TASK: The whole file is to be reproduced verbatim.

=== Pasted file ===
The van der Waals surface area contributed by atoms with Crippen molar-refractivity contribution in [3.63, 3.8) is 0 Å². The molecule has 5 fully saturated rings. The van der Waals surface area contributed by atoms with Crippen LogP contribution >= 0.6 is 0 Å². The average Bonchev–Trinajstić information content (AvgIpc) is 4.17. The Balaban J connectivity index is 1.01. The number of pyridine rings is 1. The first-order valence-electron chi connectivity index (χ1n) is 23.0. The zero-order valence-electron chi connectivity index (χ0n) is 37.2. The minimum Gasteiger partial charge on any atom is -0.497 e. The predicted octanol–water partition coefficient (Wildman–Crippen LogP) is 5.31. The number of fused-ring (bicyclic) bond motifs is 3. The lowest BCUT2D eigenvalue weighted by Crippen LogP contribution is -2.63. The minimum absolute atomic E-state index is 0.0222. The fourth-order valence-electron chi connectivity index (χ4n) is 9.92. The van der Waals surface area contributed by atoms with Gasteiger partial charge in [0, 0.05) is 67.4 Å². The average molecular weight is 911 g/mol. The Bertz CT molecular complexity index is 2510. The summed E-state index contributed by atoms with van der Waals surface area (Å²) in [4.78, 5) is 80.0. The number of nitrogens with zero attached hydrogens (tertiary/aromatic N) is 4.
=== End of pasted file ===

The van der Waals surface area contributed by atoms with Crippen molar-refractivity contribution in [3.63, 3.8) is 0 Å². The molecule has 5 fully saturated rings. The van der Waals surface area contributed by atoms with Crippen LogP contribution >= 0.6 is 0 Å². The average Bonchev–Trinajstić information content (AvgIpc) is 4.17. The Balaban J connectivity index is 1.01. The number of pyridine rings is 1. The first-order valence-electron chi connectivity index (χ1n) is 23.0. The zero-order valence-electron chi connectivity index (χ0n) is 37.2. The minimum Gasteiger partial charge on any atom is -0.497 e. The predicted octanol–water partition coefficient (Wildman–Crippen LogP) is 5.31. The number of fused-ring (bicyclic) bond motifs is 3. The lowest BCUT2D eigenvalue weighted by Crippen LogP contribution is -2.63. The minimum absolute atomic E-state index is 0.0222. The fourth-order valence-electron chi connectivity index (χ4n) is 9.92. The van der Waals surface area contributed by atoms with Gasteiger partial charge in [0, 0.05) is 67.4 Å². The average molecular weight is 911 g/mol. The Bertz CT molecular complexity index is 2510. The summed E-state index contributed by atoms with van der Waals surface area (Å²) in [4.78, 5) is 80.0. The number of nitrogens with zero attached hydrogens (tertiary/aromatic N) is 4.